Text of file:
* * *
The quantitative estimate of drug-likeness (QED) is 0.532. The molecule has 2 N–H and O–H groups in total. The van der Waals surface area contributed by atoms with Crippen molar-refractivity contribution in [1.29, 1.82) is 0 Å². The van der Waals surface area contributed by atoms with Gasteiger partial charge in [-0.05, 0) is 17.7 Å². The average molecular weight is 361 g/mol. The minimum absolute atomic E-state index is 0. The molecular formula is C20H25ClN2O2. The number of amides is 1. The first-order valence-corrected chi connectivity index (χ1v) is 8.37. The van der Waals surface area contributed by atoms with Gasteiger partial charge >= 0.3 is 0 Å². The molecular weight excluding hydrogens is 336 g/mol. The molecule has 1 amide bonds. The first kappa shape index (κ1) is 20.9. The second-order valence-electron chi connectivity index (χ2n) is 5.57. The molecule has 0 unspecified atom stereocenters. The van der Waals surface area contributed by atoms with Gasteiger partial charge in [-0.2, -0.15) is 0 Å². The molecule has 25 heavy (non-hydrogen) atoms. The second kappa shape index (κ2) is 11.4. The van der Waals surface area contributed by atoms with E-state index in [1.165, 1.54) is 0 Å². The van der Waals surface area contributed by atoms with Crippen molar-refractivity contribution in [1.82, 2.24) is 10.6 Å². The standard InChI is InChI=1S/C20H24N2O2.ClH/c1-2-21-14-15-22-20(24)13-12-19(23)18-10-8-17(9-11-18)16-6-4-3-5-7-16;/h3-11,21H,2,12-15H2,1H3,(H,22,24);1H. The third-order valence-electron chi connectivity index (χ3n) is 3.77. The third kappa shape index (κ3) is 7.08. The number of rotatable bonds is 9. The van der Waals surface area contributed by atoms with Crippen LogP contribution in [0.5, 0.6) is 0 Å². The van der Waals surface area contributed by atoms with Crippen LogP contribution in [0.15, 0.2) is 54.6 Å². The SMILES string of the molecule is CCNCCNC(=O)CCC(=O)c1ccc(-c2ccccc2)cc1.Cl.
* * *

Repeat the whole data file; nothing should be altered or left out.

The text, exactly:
The quantitative estimate of drug-likeness (QED) is 0.532. The molecule has 2 N–H and O–H groups in total. The van der Waals surface area contributed by atoms with Crippen molar-refractivity contribution in [1.29, 1.82) is 0 Å². The van der Waals surface area contributed by atoms with Gasteiger partial charge in [-0.05, 0) is 17.7 Å². The average molecular weight is 361 g/mol. The minimum absolute atomic E-state index is 0. The molecular formula is C20H25ClN2O2. The number of amides is 1. The first-order valence-corrected chi connectivity index (χ1v) is 8.37. The van der Waals surface area contributed by atoms with Gasteiger partial charge >= 0.3 is 0 Å². The molecular weight excluding hydrogens is 336 g/mol. The molecule has 1 amide bonds. The first kappa shape index (κ1) is 20.9. The second-order valence-electron chi connectivity index (χ2n) is 5.57. The molecule has 0 unspecified atom stereocenters. The van der Waals surface area contributed by atoms with Gasteiger partial charge in [-0.2, -0.15) is 0 Å². The molecule has 25 heavy (non-hydrogen) atoms. The second kappa shape index (κ2) is 11.4. The van der Waals surface area contributed by atoms with E-state index in [1.165, 1.54) is 0 Å². The van der Waals surface area contributed by atoms with Crippen molar-refractivity contribution in [1.82, 2.24) is 10.6 Å². The standard InChI is InChI=1S/C20H24N2O2.ClH/c1-2-21-14-15-22-20(24)13-12-19(23)18-10-8-17(9-11-18)16-6-4-3-5-7-16;/h3-11,21H,2,12-15H2,1H3,(H,22,24);1H. The third-order valence-electron chi connectivity index (χ3n) is 3.77. The third kappa shape index (κ3) is 7.08. The number of rotatable bonds is 9. The van der Waals surface area contributed by atoms with Crippen LogP contribution in [0.5, 0.6) is 0 Å². The van der Waals surface area contributed by atoms with Crippen LogP contribution in [0.15, 0.2) is 54.6 Å². The SMILES string of the molecule is CCNCCNC(=O)CCC(=O)c1ccc(-c2ccccc2)cc1.Cl.